The BagIt specification is a hierarchical file packaging format for the creation of standardised digital containers called 'bags,' which are used for storing and transferring digital content. Derived from work by the Library of Congress and the California Digital Library, a bag consists of a ‘payload’ - the digital content - and ‘tags' - metadata files to document the storage and transfer of the bag. There are a number of Bagit-specific tools to ease bag creation, including the BagIt Library, a Java-based software library to support the creation, manipulation, and validation of bags. For those less comfortable with command-line interface, the Bagger application provides a graphical user interface to the BagIt Library.
The United States Library of Congress, and the National Digital Information Infrastructure and Preservation Program (NDIIPP)
Licensing and cost
BSD License - free. The BagIt Library is public domain.
Bagger 2.1.2 was released in February 2012. BagIt Library 4.1 was released in January 2012. The Library of Congress website implies ongoing development of the Transfer Utilities.
Platform and interoperability
Both the BagIt Library and Bagger require Java 6.
Bags contain at minimum three elements: a ‘payload’ and at least two ‘tags.’ The payload consists of the content being preserved. The first tag is a manifest itemising the files making up the content along with their checksums; the second is a bagit.txt file identifying the container as a bag and giving the version of the specification used and the character encoding of the tags. The specification additionally allows for several optional tags.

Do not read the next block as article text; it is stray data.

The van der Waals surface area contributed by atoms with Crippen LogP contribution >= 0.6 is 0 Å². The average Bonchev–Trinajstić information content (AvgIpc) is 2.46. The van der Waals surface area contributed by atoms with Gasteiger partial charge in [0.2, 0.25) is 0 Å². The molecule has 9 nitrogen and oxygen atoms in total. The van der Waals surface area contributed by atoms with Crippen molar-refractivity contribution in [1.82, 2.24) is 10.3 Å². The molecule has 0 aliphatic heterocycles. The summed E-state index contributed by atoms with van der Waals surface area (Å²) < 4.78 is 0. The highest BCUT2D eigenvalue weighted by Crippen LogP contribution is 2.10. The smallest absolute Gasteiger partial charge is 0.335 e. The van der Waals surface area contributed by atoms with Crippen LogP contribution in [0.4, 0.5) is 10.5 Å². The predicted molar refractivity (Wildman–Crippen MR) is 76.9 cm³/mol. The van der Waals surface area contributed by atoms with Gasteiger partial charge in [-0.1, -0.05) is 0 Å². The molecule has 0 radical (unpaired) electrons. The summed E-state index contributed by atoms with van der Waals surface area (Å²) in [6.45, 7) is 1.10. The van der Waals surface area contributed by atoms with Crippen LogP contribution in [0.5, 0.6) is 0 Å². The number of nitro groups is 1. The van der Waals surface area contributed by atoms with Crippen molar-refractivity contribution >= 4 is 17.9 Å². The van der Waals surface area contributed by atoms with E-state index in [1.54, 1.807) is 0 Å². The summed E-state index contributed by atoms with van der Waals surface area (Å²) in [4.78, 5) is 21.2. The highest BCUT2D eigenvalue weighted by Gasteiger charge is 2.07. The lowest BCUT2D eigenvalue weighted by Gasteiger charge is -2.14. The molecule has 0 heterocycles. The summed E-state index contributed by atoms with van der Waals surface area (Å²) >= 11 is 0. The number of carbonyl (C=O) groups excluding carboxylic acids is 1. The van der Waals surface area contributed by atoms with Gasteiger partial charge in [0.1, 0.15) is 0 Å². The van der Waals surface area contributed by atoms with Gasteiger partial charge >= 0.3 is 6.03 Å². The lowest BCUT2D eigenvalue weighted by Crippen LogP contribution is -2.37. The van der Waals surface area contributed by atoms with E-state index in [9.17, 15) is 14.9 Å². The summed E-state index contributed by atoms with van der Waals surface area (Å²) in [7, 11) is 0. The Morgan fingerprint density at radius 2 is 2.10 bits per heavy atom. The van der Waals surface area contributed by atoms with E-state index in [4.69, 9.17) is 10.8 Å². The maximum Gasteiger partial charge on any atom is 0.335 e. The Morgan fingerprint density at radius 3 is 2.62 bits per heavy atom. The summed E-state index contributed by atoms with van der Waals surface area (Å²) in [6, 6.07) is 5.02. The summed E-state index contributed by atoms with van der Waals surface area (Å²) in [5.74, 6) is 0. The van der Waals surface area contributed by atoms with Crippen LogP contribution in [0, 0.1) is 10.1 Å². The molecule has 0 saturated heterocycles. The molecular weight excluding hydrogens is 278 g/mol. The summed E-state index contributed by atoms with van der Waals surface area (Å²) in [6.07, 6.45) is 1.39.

Documentation and user support
Documentation is extremely sparse, primarily consisting of README files detailing release notes. The BagIt specification itself can be found through the Library of Congress website. It appears that the main user support consists of a mailing list hosted by Sourceforge; however, the list archive only shows 11 posts for 2011.
The BagIt Library uses a command-line interface, while Bagger provides a graphical user interface. No installation is required; the tools can simply be downloaded and run, although it may not be immediately clear to users how to do so.
BagIt is designed to create a common language for users exchanging digital materials, essentially negating the need for expertise about others’ protocols. However, for configuration, familiarity with one’s own repository’s technical protocols is essential.
The BagIt specification is an Internet Engineering Task Force (IETF) internet draft.
Influence and take-up
The BagIt specification has become widely accepted in the preservation community, and is used by the Library of Congress, Chronopolis, and The Stanford Digital Repository, among others. The Transfer Utilities have been downloaded nearly 4000 times from Sourceforge.
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